Evening sky on Saturday June 20 looking east as seen from Adelaide at 19:00 ACST.  Saturn is  easily visible above the horizon near the head of the Scorpion. The Moon is near Saturn at this time. The inset shows the telescopic view of Saturn at this time. Similar views will be seen elsewhere in Australia at the equivalent local time. (click to embiggen).

Saturn is now easily visible from twilight near the head of the constellation of the Scorpion not far from the bright red star Antares. The sight of the distinctive constellation of the Scorpion curled above the horizon, with bright Saturn close to its head, is very nice indeed.

The waxing Moon is near Saturn on the 28th and 29th. 

While Saturn is  readily visible from the end of twilight, it is best for telescope observation from around 20:00 into the early morning hours. At 22:00 it is at it's highest above the northern horizon. This is also a good time to scan Scorpius and Sagittarius with binoculars to reveal the clusters in and around the Scorpions tail.

There are lots of interesting things in the sky to view with a telescope. Especially with Jupiter, Venus and Saturn in the sky. If you don't have a telescope, now is a good time to visit one of your local astronomical societies open nights or the local planetariums.

Printable PDF maps of the Eastern sky at 10 pm AEST, Western sky at 10 pm AEDST. For further details and more information on what's up in the sky, see Southern Skywatch.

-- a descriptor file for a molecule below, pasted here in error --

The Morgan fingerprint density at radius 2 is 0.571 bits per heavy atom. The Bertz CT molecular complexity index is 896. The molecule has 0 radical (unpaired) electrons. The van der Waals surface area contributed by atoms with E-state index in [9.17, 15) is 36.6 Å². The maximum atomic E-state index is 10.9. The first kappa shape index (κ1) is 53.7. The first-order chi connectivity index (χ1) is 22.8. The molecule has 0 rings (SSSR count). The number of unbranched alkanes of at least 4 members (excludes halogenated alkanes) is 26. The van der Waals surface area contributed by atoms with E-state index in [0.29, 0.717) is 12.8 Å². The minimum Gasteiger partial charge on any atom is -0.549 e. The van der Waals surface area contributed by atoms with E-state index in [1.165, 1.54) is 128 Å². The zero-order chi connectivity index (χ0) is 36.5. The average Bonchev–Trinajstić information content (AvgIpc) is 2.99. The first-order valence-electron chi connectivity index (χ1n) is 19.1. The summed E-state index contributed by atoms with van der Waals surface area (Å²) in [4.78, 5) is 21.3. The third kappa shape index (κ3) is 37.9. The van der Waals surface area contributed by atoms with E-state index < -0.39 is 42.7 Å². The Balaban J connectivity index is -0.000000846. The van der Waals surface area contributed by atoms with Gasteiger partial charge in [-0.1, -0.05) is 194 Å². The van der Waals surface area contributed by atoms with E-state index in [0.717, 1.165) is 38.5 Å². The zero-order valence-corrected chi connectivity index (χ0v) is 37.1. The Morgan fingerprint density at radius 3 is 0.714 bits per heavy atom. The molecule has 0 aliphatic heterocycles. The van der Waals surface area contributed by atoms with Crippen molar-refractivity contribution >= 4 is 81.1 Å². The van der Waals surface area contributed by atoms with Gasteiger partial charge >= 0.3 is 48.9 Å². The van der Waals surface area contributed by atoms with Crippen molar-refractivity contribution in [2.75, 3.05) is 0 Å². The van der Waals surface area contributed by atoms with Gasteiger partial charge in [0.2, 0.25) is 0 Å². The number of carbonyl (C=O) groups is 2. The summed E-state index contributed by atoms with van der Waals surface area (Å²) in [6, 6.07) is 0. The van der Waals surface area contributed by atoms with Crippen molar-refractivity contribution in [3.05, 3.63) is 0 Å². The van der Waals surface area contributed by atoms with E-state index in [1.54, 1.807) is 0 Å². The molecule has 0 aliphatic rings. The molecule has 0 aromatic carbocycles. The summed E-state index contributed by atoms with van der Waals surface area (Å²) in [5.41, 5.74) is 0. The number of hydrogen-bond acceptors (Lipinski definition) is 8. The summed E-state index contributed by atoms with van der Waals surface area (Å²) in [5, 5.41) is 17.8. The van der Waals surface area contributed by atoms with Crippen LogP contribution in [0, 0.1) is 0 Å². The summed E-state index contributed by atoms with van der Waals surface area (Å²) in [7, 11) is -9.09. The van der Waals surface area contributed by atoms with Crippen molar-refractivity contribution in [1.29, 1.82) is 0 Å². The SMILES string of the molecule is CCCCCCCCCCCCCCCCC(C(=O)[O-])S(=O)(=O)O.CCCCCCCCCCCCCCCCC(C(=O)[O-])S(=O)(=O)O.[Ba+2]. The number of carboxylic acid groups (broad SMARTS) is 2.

Cloud cover predictions can be found at SkippySky

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Tuesday, June 23, 2015

 

Strong Geomagnetic storm underway, may persist until nightime hours in Australia/NZ (June 23)

UPDATE:  Night has now fallen, glimpses of aurora have been reported in Tasmania through gaps in cloud and a possible report of aurora through cloud gaps in Victoria. The solar wind speed is high (618 Km/sec), and the magnetic field fluctuates but is currently a very aurora friendly -14 nT. The planetary K index is predicted to rise above 7.

A geomagnteic storm that hit in the early morning (around 5 am) in Australia is ongoing. The Storm reached G4 (severe) levels in the early morning, and then has fluctuated between G1 (minor) and G3 (strong).

While over all NOAA is listing the storm as G3 (strong) with a planetary Kindex of 8, as of writing the more locally relevant Australian Kindex is 5, and the Australian IPS has issued a G1 (minor) geomagnetic storm alert and an aurora watch. The solar wind speed is high, and the magnetic feild fluctuates between -1 and -20 nT  (the bigger the better).

If this persists to nighttime hours then aurora could be potentially seen in Tasmania, Southern WA, Souther SA, Southern Victoria and if conditions are good into southern NSW. This mornings storm was visible in Victoria, Southern WA, Canberra and parts of NSW. With the fluctuating magnetic field  (aurora are most likely when the field is strongly negative) aurora may only occur in bursts, perhaps 30-40 minutes long, maybe shorter.

Look to the south for shifting glows, away for sources of light pollution.

However, cloud cover predictions suggest most of Southern Australia will have cloud. Nonetheless, it is worthwhile to pop out if there are holes in the cloud cover.